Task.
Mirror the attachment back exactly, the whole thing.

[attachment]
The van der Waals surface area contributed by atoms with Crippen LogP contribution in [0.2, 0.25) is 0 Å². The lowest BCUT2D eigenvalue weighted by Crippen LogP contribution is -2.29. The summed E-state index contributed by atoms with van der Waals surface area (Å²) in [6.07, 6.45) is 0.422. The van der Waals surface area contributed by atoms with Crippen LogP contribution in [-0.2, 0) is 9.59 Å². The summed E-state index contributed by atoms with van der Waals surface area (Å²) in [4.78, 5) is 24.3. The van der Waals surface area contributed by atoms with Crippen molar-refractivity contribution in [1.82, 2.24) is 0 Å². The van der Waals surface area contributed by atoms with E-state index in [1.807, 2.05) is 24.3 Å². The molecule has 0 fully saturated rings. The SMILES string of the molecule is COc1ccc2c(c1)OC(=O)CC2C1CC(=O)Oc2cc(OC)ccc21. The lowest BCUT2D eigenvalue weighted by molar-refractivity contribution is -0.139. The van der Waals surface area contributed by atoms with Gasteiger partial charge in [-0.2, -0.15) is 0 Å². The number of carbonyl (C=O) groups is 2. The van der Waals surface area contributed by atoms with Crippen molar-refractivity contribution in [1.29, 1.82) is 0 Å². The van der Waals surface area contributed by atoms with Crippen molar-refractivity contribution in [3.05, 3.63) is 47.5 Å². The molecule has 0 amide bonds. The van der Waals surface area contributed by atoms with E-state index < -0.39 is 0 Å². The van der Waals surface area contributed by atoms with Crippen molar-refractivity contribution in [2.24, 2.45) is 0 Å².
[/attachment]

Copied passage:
The van der Waals surface area contributed by atoms with Crippen LogP contribution in [0.2, 0.25) is 0 Å². The lowest BCUT2D eigenvalue weighted by Crippen LogP contribution is -2.29. The summed E-state index contributed by atoms with van der Waals surface area (Å²) in [6.07, 6.45) is 0.422. The van der Waals surface area contributed by atoms with Crippen LogP contribution in [-0.2, 0) is 9.59 Å². The summed E-state index contributed by atoms with van der Waals surface area (Å²) in [4.78, 5) is 24.3. The van der Waals surface area contributed by atoms with Crippen molar-refractivity contribution in [1.82, 2.24) is 0 Å². The van der Waals surface area contributed by atoms with E-state index in [1.807, 2.05) is 24.3 Å². The molecule has 0 fully saturated rings. The SMILES string of the molecule is COc1ccc2c(c1)OC(=O)CC2C1CC(=O)Oc2cc(OC)ccc21. The lowest BCUT2D eigenvalue weighted by molar-refractivity contribution is -0.139. The van der Waals surface area contributed by atoms with Gasteiger partial charge in [-0.2, -0.15) is 0 Å². The number of carbonyl (C=O) groups is 2. The van der Waals surface area contributed by atoms with Crippen molar-refractivity contribution in [1.29, 1.82) is 0 Å². The van der Waals surface area contributed by atoms with Crippen molar-refractivity contribution in [3.05, 3.63) is 47.5 Å². The molecule has 0 amide bonds. The van der Waals surface area contributed by atoms with E-state index < -0.39 is 0 Å². The van der Waals surface area contributed by atoms with Crippen molar-refractivity contribution in [2.24, 2.45) is 0 Å².